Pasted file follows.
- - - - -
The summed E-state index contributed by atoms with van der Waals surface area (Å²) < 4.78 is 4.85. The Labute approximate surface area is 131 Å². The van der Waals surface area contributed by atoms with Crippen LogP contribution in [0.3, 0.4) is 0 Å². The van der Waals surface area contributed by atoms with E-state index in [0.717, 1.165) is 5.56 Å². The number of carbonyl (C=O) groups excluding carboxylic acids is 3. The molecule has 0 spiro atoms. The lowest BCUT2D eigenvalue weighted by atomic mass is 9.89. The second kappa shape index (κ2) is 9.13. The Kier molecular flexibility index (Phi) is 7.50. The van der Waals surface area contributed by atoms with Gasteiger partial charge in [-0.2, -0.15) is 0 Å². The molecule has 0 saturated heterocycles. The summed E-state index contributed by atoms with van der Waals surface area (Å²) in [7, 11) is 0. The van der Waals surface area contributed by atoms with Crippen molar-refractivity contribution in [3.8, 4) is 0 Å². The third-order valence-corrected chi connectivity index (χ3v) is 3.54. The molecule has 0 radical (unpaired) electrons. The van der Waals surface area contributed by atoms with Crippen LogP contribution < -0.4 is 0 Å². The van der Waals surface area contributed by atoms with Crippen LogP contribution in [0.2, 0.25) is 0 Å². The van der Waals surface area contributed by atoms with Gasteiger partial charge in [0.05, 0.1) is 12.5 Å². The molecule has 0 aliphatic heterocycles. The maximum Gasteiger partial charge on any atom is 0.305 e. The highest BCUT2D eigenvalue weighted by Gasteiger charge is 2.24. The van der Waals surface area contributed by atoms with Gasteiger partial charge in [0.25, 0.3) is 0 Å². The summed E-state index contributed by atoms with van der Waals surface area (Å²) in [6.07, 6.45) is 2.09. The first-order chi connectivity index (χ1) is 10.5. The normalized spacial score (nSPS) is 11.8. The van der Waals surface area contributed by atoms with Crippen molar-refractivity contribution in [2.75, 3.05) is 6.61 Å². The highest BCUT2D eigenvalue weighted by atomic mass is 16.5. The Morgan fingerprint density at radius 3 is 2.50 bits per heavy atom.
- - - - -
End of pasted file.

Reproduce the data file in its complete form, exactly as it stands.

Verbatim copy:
The summed E-state index contributed by atoms with van der Waals surface area (Å²) < 4.78 is 4.85. The Labute approximate surface area is 131 Å². The van der Waals surface area contributed by atoms with Crippen LogP contribution in [0.3, 0.4) is 0 Å². The van der Waals surface area contributed by atoms with E-state index in [0.717, 1.165) is 5.56 Å². The number of carbonyl (C=O) groups excluding carboxylic acids is 3. The molecule has 0 spiro atoms. The lowest BCUT2D eigenvalue weighted by atomic mass is 9.89. The second kappa shape index (κ2) is 9.13. The Kier molecular flexibility index (Phi) is 7.50. The van der Waals surface area contributed by atoms with Gasteiger partial charge in [-0.2, -0.15) is 0 Å². The molecule has 0 saturated heterocycles. The summed E-state index contributed by atoms with van der Waals surface area (Å²) in [7, 11) is 0. The van der Waals surface area contributed by atoms with Crippen molar-refractivity contribution in [3.8, 4) is 0 Å². The third-order valence-corrected chi connectivity index (χ3v) is 3.54. The molecule has 0 radical (unpaired) electrons. The van der Waals surface area contributed by atoms with Crippen LogP contribution < -0.4 is 0 Å². The van der Waals surface area contributed by atoms with Crippen LogP contribution in [0.2, 0.25) is 0 Å². The van der Waals surface area contributed by atoms with Gasteiger partial charge in [0.05, 0.1) is 12.5 Å². The molecule has 0 aliphatic heterocycles. The maximum Gasteiger partial charge on any atom is 0.305 e. The highest BCUT2D eigenvalue weighted by Gasteiger charge is 2.24. The van der Waals surface area contributed by atoms with Gasteiger partial charge in [0.25, 0.3) is 0 Å². The summed E-state index contributed by atoms with van der Waals surface area (Å²) in [6.07, 6.45) is 2.09. The first-order chi connectivity index (χ1) is 10.5. The normalized spacial score (nSPS) is 11.8. The van der Waals surface area contributed by atoms with Crippen molar-refractivity contribution in [2.75, 3.05) is 6.61 Å². The highest BCUT2D eigenvalue weighted by atomic mass is 16.5. The Morgan fingerprint density at radius 3 is 2.50 bits per heavy atom.